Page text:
Chesterton Knew The Importance of Ecumenical Dialogue

Chesterton Knew The Importance of Ecumenical Dialogue

Tuesday, 31 January 2012

Petition Against Communion In The Hand

My good friend [I don't know him at all, I've just lifted this whole post from Fr Finigan], Fr Andrew Wise, of the diocese of Sale in Victoria (Australia), together with Fr John Speekman, has drawn up a petition to the Holy Father which reads as follows:

Your Holiness,
We are convinced of the great spiritual harm inflicted on the Catholic faithful, and the profanation of the Blessed Sacrament that often occurs by the practice of Communion received on the hand.

We implore Your Holiness to personally intervene to restore once again the normative practice of reception of Holy Communion on the tongue alone.

There is also a blog in support of the petition. Andrew Rabel wrote a piece to give a little background to the petition, and Cardinal Arinze has written in support of the piece. Bishop Schneider has also written in support, and has signed the petition. I have also signed the petition. Many ordinary laity receive Holy Communion in the hand because that is what they were taught to do; in some cases they were told that it was the more proper, reverent, ancient, grown-up, or modern way to receive Holy Communion. Bishop Schneider's book "It is the Lord" (sold in England by Gracewing) answers all of the usual justifications for the practice and urgently recommends a return to the practice of receiving Holy Communion on the tongue.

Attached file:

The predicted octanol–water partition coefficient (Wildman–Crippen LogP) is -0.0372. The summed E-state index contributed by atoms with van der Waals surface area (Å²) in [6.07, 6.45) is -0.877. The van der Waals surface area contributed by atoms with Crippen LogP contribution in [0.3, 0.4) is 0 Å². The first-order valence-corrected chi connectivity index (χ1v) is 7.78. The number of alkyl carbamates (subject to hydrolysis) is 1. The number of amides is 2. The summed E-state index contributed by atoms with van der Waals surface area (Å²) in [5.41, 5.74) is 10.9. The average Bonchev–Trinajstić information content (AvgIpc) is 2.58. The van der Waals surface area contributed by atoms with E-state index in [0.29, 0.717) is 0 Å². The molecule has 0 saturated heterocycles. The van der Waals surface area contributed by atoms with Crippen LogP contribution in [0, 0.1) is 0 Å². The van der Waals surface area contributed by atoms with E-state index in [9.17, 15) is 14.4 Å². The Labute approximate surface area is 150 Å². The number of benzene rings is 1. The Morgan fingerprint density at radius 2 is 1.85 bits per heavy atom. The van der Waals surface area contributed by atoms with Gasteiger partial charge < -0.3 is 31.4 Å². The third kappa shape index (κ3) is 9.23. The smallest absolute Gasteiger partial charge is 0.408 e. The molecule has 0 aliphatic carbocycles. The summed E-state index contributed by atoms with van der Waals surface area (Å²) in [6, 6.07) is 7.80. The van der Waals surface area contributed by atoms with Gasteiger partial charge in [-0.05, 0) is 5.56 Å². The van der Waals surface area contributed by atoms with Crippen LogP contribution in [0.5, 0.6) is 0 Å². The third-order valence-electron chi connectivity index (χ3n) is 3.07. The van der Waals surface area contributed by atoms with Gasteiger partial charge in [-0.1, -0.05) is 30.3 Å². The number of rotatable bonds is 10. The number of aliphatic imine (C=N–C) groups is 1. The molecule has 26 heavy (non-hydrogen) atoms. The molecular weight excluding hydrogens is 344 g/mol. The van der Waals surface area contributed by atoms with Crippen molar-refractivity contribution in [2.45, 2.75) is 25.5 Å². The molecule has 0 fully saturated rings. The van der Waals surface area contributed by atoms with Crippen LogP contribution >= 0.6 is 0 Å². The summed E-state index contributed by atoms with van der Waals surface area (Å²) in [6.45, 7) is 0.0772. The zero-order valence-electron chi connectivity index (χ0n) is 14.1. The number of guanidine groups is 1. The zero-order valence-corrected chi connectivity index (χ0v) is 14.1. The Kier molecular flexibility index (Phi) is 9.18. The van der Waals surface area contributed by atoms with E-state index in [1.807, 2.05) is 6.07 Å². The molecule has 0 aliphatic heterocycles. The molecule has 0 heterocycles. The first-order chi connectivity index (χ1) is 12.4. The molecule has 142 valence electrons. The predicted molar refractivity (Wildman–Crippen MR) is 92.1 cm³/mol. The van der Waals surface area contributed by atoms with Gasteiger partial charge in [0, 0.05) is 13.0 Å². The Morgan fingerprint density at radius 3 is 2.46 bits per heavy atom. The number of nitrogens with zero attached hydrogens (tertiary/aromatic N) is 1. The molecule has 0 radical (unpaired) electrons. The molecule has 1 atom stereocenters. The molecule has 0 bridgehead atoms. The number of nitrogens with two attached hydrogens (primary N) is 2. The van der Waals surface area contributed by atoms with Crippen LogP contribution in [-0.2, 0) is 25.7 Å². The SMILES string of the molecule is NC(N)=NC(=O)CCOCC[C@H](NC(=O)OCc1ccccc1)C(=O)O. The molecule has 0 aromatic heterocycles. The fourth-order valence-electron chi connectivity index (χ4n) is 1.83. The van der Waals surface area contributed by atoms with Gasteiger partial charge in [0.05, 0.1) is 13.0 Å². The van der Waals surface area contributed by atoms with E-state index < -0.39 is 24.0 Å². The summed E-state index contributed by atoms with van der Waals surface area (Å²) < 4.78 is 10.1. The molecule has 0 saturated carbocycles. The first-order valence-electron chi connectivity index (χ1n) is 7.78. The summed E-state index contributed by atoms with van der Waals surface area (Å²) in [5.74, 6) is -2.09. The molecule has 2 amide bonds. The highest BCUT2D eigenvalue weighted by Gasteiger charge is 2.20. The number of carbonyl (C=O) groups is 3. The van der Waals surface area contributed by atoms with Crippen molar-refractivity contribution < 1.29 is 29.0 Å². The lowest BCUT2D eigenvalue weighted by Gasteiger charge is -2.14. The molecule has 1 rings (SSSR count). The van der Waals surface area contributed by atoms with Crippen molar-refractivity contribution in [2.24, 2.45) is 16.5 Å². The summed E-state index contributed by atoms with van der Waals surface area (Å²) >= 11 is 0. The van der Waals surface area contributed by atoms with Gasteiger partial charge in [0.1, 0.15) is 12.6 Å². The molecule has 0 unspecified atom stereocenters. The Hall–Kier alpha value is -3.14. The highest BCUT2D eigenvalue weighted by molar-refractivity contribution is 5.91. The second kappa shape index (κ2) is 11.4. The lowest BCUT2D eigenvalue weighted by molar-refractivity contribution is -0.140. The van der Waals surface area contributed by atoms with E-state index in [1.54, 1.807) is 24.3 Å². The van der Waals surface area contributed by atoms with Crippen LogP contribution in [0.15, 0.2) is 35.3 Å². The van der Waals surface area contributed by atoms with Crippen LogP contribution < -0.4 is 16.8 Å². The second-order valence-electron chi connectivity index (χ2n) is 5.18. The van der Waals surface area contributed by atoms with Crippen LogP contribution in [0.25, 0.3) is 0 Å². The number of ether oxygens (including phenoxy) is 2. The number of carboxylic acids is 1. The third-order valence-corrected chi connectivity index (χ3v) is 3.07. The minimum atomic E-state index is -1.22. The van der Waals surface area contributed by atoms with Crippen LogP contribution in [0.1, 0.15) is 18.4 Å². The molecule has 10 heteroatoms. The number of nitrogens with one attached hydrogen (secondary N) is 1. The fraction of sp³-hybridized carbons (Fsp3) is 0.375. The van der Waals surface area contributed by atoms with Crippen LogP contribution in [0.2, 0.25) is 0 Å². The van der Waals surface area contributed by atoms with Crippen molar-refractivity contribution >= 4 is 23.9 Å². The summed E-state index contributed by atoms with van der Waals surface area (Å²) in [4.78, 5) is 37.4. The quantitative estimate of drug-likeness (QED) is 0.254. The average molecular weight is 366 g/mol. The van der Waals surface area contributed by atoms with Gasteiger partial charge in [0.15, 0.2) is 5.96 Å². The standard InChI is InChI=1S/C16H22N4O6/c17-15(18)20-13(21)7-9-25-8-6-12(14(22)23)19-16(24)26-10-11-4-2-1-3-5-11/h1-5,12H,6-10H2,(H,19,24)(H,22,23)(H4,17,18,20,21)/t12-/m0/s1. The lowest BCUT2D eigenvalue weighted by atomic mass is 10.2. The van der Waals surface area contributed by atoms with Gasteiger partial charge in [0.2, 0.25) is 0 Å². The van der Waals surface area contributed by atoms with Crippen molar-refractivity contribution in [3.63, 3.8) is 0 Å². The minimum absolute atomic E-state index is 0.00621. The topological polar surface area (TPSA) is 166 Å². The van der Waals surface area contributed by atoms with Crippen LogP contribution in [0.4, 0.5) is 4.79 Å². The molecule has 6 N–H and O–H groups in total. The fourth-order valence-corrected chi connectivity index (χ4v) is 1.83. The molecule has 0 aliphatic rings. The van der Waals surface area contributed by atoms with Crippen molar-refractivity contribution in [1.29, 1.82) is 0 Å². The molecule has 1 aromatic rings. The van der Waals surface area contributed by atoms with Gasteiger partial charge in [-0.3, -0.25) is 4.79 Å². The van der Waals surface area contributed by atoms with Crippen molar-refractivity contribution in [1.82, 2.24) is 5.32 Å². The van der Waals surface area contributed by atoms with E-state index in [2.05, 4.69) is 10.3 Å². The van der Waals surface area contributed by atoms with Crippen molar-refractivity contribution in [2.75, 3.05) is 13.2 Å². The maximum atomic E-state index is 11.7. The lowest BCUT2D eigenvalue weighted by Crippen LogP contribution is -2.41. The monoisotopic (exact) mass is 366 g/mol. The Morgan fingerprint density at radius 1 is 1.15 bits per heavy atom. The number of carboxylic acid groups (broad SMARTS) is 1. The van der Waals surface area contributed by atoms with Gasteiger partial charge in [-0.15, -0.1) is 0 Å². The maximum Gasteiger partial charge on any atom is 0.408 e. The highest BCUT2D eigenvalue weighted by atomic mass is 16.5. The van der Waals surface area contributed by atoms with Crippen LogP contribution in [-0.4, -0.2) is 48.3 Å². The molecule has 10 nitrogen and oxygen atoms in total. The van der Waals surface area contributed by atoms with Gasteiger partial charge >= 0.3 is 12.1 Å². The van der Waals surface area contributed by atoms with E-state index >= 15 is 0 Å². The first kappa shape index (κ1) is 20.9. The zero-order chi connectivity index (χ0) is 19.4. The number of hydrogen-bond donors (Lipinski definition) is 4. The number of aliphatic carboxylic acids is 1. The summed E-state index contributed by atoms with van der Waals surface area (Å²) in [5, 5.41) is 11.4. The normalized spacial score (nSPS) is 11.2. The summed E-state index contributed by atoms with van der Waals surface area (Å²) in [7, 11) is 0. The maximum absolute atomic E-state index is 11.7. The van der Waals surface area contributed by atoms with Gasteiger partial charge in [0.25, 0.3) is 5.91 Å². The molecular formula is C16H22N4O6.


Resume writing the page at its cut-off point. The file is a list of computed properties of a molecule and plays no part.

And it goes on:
Apart from the major concern over the danger of profanation with Communion in the hand, the "sign value" of receiving Holy Communion on the tongue distinguishes the act of receiving Holy Communion from an ordinary act of taking an ordinary snack to eat. Little toddlers recognise this if they accompany their mother to the altar rail: when Mum receives Holy Communion in the hand, they will often ask "Can I have one?"; this is much less common if Mum receives Holy Communion on the tongue. They are given an early lesson in the difference between the Eucharist and ordinary bread.

Sign the petition here.

[Part of an old post of mine may be of interest here; In a speech prepared before his death the Cardinal said that, "Communion in the hand, moving the Blessed Sacrament from the high altar, failure to genuflect, have in my experience weakened the respect and devotion due to so great a sacrament." (my emphasis) (Catholic Herald 3rd September 1999)

When permission was given by Rome for Communion in the hand, Rome made it clear that,
"The condition [for this permission]is the complete avoidance of any cause for the faithful to be shocked and any danger of irreverence toward the Eucharist." My emphasis added. (click for details)

In Cardinal Hume's judgement then this condition has not been met. Far be it from me to disagree with the Cardinal, so when we take his (Head of the Church in Wales & England) comments, along with the above from Rome, there can be no doubt that Communion in the hand is illicit in Wales & England.


Eva Ulian said...